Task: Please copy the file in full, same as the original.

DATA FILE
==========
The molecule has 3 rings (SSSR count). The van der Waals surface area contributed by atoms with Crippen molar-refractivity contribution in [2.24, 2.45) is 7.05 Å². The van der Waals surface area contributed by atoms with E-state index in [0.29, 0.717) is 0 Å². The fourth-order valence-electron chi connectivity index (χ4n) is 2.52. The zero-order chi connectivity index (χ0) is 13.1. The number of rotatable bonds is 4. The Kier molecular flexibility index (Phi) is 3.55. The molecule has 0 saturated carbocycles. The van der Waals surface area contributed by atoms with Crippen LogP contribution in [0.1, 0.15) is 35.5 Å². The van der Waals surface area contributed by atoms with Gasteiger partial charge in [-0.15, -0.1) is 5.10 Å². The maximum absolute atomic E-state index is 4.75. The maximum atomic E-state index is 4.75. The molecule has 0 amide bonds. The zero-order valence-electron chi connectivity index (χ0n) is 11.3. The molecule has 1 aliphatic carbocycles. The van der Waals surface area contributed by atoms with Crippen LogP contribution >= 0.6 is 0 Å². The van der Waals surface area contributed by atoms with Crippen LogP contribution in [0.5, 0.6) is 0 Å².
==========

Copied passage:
The molecule has 3 rings (SSSR count). The van der Waals surface area contributed by atoms with Crippen molar-refractivity contribution in [2.24, 2.45) is 7.05 Å². The van der Waals surface area contributed by atoms with E-state index in [0.29, 0.717) is 0 Å². The fourth-order valence-electron chi connectivity index (χ4n) is 2.52. The zero-order chi connectivity index (χ0) is 13.1. The number of rotatable bonds is 4. The Kier molecular flexibility index (Phi) is 3.55. The molecule has 0 saturated carbocycles. The van der Waals surface area contributed by atoms with Crippen LogP contribution in [0.1, 0.15) is 35.5 Å². The van der Waals surface area contributed by atoms with Gasteiger partial charge in [-0.15, -0.1) is 5.10 Å². The maximum absolute atomic E-state index is 4.75. The maximum atomic E-state index is 4.75. The molecule has 0 amide bonds. The zero-order valence-electron chi connectivity index (χ0n) is 11.3. The molecule has 1 aliphatic carbocycles. The van der Waals surface area contributed by atoms with Crippen LogP contribution >= 0.6 is 0 Å². The van der Waals surface area contributed by atoms with Crippen LogP contribution in [0.5, 0.6) is 0 Å².